Regular Research Articles
Genetic dissection in mice reveals a dynamic crosstalk between the delivery pathways of vitamin AVitamin A is distributed within the body to support chromophore synthesis in the eyes and retinoid signaling in most other tissues. Two pathways exist for the delivery of vitamin A: the extrinsic pathway transports dietary vitamin A in lipoproteins from intestinal enterocytes to tissues, while the intrinsic pathway distributes vitamin A from hepatic stores bound to serum retinol binding protein (RBP). Previously, the intestine-specific homeodomain transcription factor (ISX) and the RBP receptor STRA6 were identified as gatekeepers of these pathways; however, it is not clear how mutations in the corresponding genes affect retinoid homeostasis.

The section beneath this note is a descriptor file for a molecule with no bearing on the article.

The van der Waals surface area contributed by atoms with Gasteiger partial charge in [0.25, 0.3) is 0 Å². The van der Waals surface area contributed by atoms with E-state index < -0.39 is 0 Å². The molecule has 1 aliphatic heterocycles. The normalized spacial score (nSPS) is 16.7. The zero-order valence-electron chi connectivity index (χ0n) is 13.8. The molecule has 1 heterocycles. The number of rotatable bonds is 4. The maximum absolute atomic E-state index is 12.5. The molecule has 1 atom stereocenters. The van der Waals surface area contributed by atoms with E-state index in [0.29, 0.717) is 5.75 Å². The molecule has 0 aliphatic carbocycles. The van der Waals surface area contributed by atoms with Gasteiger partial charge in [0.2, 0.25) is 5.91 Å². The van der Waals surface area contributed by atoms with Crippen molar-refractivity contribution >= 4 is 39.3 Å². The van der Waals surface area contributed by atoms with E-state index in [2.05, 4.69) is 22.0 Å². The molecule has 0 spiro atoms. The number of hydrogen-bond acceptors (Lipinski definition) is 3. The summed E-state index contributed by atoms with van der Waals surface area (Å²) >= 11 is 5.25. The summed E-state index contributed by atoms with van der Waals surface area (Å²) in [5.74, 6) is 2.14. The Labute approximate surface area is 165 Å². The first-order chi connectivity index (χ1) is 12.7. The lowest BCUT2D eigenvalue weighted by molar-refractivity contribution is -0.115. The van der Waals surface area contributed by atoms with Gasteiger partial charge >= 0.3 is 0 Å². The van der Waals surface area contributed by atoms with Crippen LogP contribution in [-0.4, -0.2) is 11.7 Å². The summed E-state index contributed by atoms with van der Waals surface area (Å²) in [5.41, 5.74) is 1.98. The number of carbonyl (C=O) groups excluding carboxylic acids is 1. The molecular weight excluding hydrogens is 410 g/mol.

LRAT coordinates the negative-feedback regulation of intestinal retinoid biosynthesis from β-caroteneThere is increasing recognition that dietary lipids can affect the expression of genes encoding their metabolizing enzymes, transporters, and binding proteins. This mechanism plays a pivotal role in controlling tissue homeostasis of these compounds and avoiding diseases. The regulation of retinoid biosynthesis from β-carotene (BC) is a classic example for such an interaction. The intestine-specific homeodomain transcription factor (ISX) controls the activity of the vitamin A-forming enzyme β-carotene oxygenase-1 in intestinal enterocytes in response to increasing concentration of the vitamin A metabolite retinoic acid.